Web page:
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OVNI Baroque - Bach/Biber, Pieces for Violin & Bass
Emmanuelle Dauvin (violin & organ)
rec. 2020, Église Saint-Pierre, Guignicourt, France
HITASURA HSP007 [60:45]

Music history holds fascinating stories. Some speak to the imagination since we don't know the details. Take this story about Nicolaus Bruhns (1665-1697), a representative of what is known as the North German organ school. He was equally versed at the organ, the violin and the viola da gamba. In the former capacity he was a pupil of Dieterich Buxtehude. The theorist and composer Johann Mattheson wrote about him: "Sometimes he took his violin up to the organ loft and played with such skill that it sounded like two, three or more instruments at once. Thus he would realize the upper parts on the violin while his feet played an appropriate bass on the pedals". One would like to know when he did so, what he played and how.

The fact that Mattheson mentions this, suggests that it was not a very common practice. That may be the reason that in modern times nobody has followed in his footsteps. Until Emmanuelle Dauvin, that is. When she heard about Bruhns's practice and it was suggested to her to do the same, she investigated the possibilities of playing violin and organ at the same time. She started with Biber's Passacaglia and then added the first of his Mystery Sonatas. Next she looked at other pieces by Biber and works by Johann Sebastian Bach. Mastering them was hard enough, and playing the bass part at the organ made it even more difficult. In the booklet she describes the whole process which resulted in the recording of this disc, which brings the two composers together.

Not all the pieces include a bass part. Bach's Partita No 1 for violin solo is the exception. However, as Bach's works for solo violin are well-known and often recorded, the main interest of this disc is in the items with basso continuo. Some of the questions I mentioned above are relevant here. The first is: what exactly did Bruhns play? We don't know, but it seems likely that he played pieces of his own pen. Unfortunately nothing of that kind has come down to us. Bruhns was not the only composer of the baroque era who mastered both the violin and the organ. Bach was another one, and it makes Dauvin stating that "I cannot imagine that he would not have had fun playing like this". Maybe, but there is no information whatsoever about his playing both instruments at the same time. From that perspective it seems right that Dauvin only included two movements from the Sonata BWV 1023.

Biber is a different matter. It seems unlikely that he played keyboard instruments. In this case the performance practice demonstrated here raises another issue. If a violinist wants to play the bass part himself, he can only do so on the pedals. Only larger organs have a pedalboard, and this means that Biber's sonatas have to be played in a relatively large space. However, there is little doubt that Biber's instrumental music was intended for domestic performance, and that goes in particular for the Mystery Sonatas.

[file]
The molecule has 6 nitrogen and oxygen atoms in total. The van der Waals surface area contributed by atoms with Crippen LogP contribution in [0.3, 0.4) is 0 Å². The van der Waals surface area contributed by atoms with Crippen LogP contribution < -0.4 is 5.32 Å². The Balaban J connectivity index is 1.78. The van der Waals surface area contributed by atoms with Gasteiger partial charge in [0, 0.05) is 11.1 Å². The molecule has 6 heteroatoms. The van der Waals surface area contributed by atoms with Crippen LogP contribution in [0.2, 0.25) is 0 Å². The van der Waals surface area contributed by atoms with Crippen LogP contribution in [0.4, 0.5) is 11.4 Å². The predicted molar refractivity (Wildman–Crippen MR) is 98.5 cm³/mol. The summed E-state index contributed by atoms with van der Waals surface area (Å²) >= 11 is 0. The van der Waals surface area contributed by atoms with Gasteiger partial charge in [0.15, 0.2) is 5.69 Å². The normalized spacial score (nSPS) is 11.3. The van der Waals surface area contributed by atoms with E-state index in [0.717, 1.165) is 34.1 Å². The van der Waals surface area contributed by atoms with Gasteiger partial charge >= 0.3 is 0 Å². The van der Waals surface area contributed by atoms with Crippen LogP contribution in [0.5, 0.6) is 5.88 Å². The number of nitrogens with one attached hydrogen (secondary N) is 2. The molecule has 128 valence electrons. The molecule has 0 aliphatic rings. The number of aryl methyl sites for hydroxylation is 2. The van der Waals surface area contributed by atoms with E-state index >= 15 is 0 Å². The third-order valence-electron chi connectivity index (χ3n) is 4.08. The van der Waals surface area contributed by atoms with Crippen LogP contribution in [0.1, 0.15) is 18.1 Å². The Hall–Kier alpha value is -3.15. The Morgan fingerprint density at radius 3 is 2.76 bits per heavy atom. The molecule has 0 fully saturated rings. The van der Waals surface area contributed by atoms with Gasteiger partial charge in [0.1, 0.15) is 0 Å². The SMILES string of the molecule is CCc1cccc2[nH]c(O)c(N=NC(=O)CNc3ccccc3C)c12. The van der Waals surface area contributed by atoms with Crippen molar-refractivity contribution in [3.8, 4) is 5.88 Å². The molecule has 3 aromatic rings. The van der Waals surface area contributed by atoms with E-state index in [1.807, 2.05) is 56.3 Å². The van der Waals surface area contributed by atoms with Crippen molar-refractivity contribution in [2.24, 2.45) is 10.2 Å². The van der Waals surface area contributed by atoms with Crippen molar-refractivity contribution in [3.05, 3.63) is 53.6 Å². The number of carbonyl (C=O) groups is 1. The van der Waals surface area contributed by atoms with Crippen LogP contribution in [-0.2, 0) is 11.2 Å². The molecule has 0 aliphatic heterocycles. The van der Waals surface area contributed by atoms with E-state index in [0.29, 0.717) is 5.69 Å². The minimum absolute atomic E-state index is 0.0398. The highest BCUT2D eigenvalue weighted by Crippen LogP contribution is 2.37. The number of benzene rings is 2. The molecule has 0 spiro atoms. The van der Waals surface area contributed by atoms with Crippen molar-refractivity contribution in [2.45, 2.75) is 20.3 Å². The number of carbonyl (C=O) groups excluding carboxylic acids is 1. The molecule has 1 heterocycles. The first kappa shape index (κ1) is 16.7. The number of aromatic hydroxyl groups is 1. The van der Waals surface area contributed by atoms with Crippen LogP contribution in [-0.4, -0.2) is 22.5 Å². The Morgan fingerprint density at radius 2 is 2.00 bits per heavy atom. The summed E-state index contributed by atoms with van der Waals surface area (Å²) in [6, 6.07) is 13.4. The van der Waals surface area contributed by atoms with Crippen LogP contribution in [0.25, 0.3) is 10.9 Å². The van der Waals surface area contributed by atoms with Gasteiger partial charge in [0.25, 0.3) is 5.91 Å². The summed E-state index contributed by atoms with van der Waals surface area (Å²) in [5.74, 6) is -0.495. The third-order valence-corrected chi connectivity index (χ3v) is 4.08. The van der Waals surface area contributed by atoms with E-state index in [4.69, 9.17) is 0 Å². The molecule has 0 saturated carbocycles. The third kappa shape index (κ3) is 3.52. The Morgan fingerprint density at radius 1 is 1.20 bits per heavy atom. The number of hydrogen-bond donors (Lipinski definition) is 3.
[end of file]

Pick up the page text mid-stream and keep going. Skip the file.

A second question is: how did Bruhns play the basso continuo? Mattheson speaks about "feet" - in the plural. This suggests that Bruhns played the bass as written down by the composer (himself) with his left foot and added a second part with his right foot, in order to create harmony. That was what basso continuo parts were made for. The performances here are different: Emmanuelle Dauvin only plays the bass notes as written, but does not add a second part.

These remarks are just meant to show that things are even more complicated than what Dauvin is doing here. Let me be clear: I have nothing but admiration for her willingness to put this fascinating story about Bruhns into practice. I also admire her playing and have enjoyed what I have heard here. In the Biber sonatas she can compete with the best, and her performance of Bach's Partita will not become my favourite one, but it is certainly very good.

On balance, though, I can't see much of a future for this performance practice, for the simple reason that there seems little historical justification for it, and that in most cases the music requires a more elaborate realisation of the basso continuo part. That said, any lover of the baroque violin should investigate this disc. The repertoire may be well-known, but because the way it is performed, this production is an interesting contribution to the never-ending research into the performance practice of the baroque era.

Johan van Veen

Previous review: Dominy Clements

Heinrich Ignaz Franz BIBER (1644-1704)
Mystery Sonata No 1 in D minor 'Die Verkündigung' (C 90) [6:05]
Johann Sebastian BACH (1685-1750)
Partita for violin No 1 in B minor (BWV 1002):
allemanda & double [5:54]
corrente & double [4:01]
Heinrich Ignaz Franz BIBER
Mystery Sonata No3 3 in B minor 'Christi Geburt' (C 92) [6:30]
Johann Sebastian BACH
Sonata for violin and bc in E minor (BWV 1023):
[praeludium] [1:18]
adagio ma non tanto [3:12]
Heinrich Ignaz Franz BIBER
Sonata VI for violin and bc in C minor (1681) (C 143):
[praeludium] [1:36]
passacagli [5:58]
Johann Sebastian BACH
Partita for violin No 1 in B minor (BWV 1002):
sarabande & double [5:19]
tempo di borea & double [4:51]
Heinrich Ignaz Franz BIBER
Mystery Sonata No 10 in G minor 'Die Kreuzigung' (C 99) [9:05]
Sonata VI for violin and bc in C minor (1681) (C 143):
[praeludium] [1:47]
gavotta [2:04]
adagio - allegro [3:03]

bc = basso continuo

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